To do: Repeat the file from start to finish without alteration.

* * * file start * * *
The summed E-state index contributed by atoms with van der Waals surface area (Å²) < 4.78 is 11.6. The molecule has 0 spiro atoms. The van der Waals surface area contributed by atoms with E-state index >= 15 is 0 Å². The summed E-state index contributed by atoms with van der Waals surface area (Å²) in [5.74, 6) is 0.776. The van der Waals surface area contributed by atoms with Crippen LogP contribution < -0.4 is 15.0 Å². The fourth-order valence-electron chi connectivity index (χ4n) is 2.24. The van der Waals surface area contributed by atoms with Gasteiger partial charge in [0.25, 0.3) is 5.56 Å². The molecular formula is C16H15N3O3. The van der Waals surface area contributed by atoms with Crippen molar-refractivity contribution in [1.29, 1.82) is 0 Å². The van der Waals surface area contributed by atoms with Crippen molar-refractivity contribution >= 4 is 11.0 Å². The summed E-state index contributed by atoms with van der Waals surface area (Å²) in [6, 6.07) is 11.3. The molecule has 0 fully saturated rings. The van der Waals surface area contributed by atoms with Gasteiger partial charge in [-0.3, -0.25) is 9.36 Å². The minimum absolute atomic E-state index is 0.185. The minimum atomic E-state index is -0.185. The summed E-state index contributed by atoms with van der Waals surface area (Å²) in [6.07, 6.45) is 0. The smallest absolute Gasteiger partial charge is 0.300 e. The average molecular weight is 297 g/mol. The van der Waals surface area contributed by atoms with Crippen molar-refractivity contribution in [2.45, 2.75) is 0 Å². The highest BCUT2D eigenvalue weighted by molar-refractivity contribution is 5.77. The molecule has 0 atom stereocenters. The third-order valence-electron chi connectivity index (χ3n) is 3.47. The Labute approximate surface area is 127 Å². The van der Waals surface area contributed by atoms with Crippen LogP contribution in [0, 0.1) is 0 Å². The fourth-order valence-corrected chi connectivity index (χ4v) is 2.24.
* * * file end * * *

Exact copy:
The summed E-state index contributed by atoms with van der Waals surface area (Å²) < 4.78 is 11.6. The molecule has 0 spiro atoms. The van der Waals surface area contributed by atoms with E-state index >= 15 is 0 Å². The summed E-state index contributed by atoms with van der Waals surface area (Å²) in [5.74, 6) is 0.776. The van der Waals surface area contributed by atoms with Crippen LogP contribution < -0.4 is 15.0 Å². The fourth-order valence-electron chi connectivity index (χ4n) is 2.24. The van der Waals surface area contributed by atoms with Gasteiger partial charge in [0.25, 0.3) is 5.56 Å². The molecular formula is C16H15N3O3. The van der Waals surface area contributed by atoms with Crippen molar-refractivity contribution in [1.29, 1.82) is 0 Å². The van der Waals surface area contributed by atoms with Crippen molar-refractivity contribution >= 4 is 11.0 Å². The summed E-state index contributed by atoms with van der Waals surface area (Å²) in [6, 6.07) is 11.3. The molecule has 0 fully saturated rings. The van der Waals surface area contributed by atoms with Gasteiger partial charge in [-0.3, -0.25) is 9.36 Å². The minimum absolute atomic E-state index is 0.185. The minimum atomic E-state index is -0.185. The summed E-state index contributed by atoms with van der Waals surface area (Å²) in [6.07, 6.45) is 0. The smallest absolute Gasteiger partial charge is 0.300 e. The average molecular weight is 297 g/mol. The van der Waals surface area contributed by atoms with Crippen molar-refractivity contribution in [2.45, 2.75) is 0 Å². The highest BCUT2D eigenvalue weighted by molar-refractivity contribution is 5.77. The molecule has 0 atom stereocenters. The third-order valence-electron chi connectivity index (χ3n) is 3.47. The Labute approximate surface area is 127 Å². The van der Waals surface area contributed by atoms with Crippen LogP contribution in [0, 0.1) is 0 Å². The fourth-order valence-corrected chi connectivity index (χ4v) is 2.24.